Jim Infantino’s super big ego
by Seth Rogovoy
(GREAT BARRINGTON, Mass., April 2, 2002) – On a five-year-old song called “Ahead of the Curve,” rock singer-songwriter Jim Infantino pokes fun at trendiness, especially those who cultivate it obsessively. Fans of Infantino – the frontman and visionary of the trio Jim’s Big Ego, which performs at Club Helsinki next Thursday, April 11 -- know that the song is something of an inside joke, however, because the fact is Infantino has been ahead of the curve several times over the past decade.
At least since Jim’s Big Ego’s 1996 album, More Songs About Me, Infantino has been crossing a new-folk singer-songwriter-type outlook (he was named Artist of the Year in 1995 by the National Academy of Songwriters) with a hip-hop attitude, much like contemporaries Beck and Ani DiFranco. At some of his late-‘90s shows, he came across as a one-man version of the Beastie Boys.
Infantino also was an early adopter of looping technology, allowing himself to perform, in effect, backed up by himself – now so commonplace in live performance it’s become something of a cliché. A self-described “geek wannabe,” Infantino designed his first website in 1996, and since then has won several awards for the design and implementation of his website. He was a pioneer in making his recordings available for download via the internet, and several of his recordings are multimedia or “enhanced” CDs. Along with Beck and Moby, Infantino was one of the first artists to create original “Shockwave Singles,” animated music videos using Macromedia Flash software.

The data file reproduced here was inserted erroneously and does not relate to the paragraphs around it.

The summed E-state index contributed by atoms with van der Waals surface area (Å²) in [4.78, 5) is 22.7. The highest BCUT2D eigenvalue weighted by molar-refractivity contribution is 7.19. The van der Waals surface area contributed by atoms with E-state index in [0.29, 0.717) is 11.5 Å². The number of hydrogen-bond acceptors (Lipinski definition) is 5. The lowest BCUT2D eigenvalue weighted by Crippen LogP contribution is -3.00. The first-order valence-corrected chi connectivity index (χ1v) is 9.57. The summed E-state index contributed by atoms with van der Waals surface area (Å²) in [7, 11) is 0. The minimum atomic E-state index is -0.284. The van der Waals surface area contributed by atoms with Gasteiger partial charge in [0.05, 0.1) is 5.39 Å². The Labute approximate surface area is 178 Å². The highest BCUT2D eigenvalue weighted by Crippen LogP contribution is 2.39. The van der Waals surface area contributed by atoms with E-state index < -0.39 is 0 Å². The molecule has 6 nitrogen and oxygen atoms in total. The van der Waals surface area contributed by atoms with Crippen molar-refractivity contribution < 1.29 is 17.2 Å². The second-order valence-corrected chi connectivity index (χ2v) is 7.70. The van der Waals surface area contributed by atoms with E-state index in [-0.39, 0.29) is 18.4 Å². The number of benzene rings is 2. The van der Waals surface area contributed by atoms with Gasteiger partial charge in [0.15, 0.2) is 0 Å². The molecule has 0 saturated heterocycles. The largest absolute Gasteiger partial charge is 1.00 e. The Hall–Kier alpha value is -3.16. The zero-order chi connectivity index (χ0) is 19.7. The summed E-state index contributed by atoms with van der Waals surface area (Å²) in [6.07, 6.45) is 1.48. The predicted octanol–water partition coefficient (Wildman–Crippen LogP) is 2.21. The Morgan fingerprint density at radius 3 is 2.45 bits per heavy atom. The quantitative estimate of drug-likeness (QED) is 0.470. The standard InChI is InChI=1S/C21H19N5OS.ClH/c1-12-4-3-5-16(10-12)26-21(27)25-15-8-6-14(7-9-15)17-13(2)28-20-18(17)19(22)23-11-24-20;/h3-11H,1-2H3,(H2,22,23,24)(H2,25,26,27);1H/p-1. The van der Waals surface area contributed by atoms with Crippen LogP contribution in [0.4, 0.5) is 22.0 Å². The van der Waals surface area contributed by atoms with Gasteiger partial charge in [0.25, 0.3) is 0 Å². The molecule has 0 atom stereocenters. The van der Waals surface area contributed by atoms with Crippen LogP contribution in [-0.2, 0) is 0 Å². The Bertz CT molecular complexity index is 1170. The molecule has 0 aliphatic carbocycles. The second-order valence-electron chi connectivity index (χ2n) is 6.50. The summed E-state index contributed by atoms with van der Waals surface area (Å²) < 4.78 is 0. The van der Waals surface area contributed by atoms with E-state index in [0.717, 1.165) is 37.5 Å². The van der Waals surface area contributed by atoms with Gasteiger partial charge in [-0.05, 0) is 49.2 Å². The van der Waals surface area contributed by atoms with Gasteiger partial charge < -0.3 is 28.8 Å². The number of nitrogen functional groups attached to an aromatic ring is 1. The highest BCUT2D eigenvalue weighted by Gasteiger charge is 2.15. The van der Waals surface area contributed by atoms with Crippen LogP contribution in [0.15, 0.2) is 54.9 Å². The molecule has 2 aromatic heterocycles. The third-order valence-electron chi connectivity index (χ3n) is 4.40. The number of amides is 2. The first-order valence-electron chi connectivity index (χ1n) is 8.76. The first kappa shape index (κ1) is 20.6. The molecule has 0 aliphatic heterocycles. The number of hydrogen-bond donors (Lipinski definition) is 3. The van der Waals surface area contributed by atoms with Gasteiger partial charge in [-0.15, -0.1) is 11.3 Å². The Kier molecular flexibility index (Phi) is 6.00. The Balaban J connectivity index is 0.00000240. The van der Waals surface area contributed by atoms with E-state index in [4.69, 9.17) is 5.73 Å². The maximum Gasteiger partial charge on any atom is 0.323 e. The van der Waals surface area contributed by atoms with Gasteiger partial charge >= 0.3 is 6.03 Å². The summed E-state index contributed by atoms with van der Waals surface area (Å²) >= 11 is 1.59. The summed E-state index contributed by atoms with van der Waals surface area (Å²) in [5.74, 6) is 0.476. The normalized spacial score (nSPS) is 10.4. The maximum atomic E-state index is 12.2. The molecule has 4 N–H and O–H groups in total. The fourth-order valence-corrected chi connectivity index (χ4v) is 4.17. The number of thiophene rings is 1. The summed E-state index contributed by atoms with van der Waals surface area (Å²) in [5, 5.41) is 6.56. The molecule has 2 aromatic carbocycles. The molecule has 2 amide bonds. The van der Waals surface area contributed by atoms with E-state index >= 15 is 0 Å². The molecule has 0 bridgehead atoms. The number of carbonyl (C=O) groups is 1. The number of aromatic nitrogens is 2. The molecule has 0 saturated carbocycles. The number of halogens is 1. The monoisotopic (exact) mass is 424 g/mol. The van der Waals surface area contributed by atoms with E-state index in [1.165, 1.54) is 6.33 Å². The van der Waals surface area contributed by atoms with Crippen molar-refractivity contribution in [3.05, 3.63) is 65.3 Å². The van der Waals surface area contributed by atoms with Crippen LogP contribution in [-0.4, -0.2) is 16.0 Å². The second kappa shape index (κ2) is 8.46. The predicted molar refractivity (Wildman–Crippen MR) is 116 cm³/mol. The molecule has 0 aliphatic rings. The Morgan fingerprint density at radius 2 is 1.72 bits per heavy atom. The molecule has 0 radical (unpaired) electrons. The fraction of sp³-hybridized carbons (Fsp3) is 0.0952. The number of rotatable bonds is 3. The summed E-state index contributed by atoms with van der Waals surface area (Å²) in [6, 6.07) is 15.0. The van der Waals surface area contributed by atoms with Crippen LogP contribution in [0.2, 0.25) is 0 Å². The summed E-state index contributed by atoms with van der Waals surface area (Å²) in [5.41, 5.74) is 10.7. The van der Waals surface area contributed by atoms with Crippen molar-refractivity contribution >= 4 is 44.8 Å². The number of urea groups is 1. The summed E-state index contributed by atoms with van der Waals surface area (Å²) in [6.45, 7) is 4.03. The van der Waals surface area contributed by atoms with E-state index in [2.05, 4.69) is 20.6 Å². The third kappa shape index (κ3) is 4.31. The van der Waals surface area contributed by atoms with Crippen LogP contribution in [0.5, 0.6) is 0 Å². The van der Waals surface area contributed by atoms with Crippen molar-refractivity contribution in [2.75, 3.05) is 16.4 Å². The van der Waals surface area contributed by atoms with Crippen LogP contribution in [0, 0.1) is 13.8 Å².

But Infantino’s greatest genius has always been as a songwriter and recording artist, as heard on his latest CD, Noplace Like Nowhere (BigEgo.com). “Stress” is an updated version of his mid-‘90s ode to the Starbucks generation. “Angry White Guy” fits G-d for the title role; “You Piss Me Off” finds the missing link between Revolver-era Beatles and Nirvana-era grunge (Kurt Cobain has long been an obsession of Infantino’s). “Boston Band” is a funny yet tender send-up of the sometimes tediously competitive Boston music scene.
For reservations to Jim’s Big Ego at Club Helsinki, call 413-528-3394.
Guy Davis’s new album, Give in Kind (Red House), isn’t even due out until next Friday, but already it is garnering acclaim as one of Davis’s best. Like previous efforts, Davis’s latest is a relaxed journey through the blues, an intimate affair in which it sounds like Davis is seated across from the listener singing good-hearted love songs, tragic story songs and a few raunchy celebrations of humanity, all in vintage, Delta blues and country blues arrangements.
Davis, who returns to Club Helsinki on Friday, April 5, at 9, wrote most of the 16 songs on Give in Kind, but he pays tribute to legends like Bill Broonzy, Fred McDowell and Leroy Carr by recording some of their tunes. While the album is mostly an acoustic guitar, bass and drums affair, a few tunes are spiced with electric guitar courtesy of W’ali Muhammad and keyboards by Keith Slattery. Davis takes a turn on didgeridoo on one number, and Zoe B. Zak lays some accordion down on another, lending the album an ethnic flair.
The son of actor/activists Ruby Dee and Ossie Davis, Davis is a veteran of the stage as well as the concert hall. He made his Broadway debut in 1991 in the Zora Neale Hurston/Langston Hughes collaboration, “Mulebone,” which featured the music of Taj Mahal, whom Davis credits with pointing him toward the blues.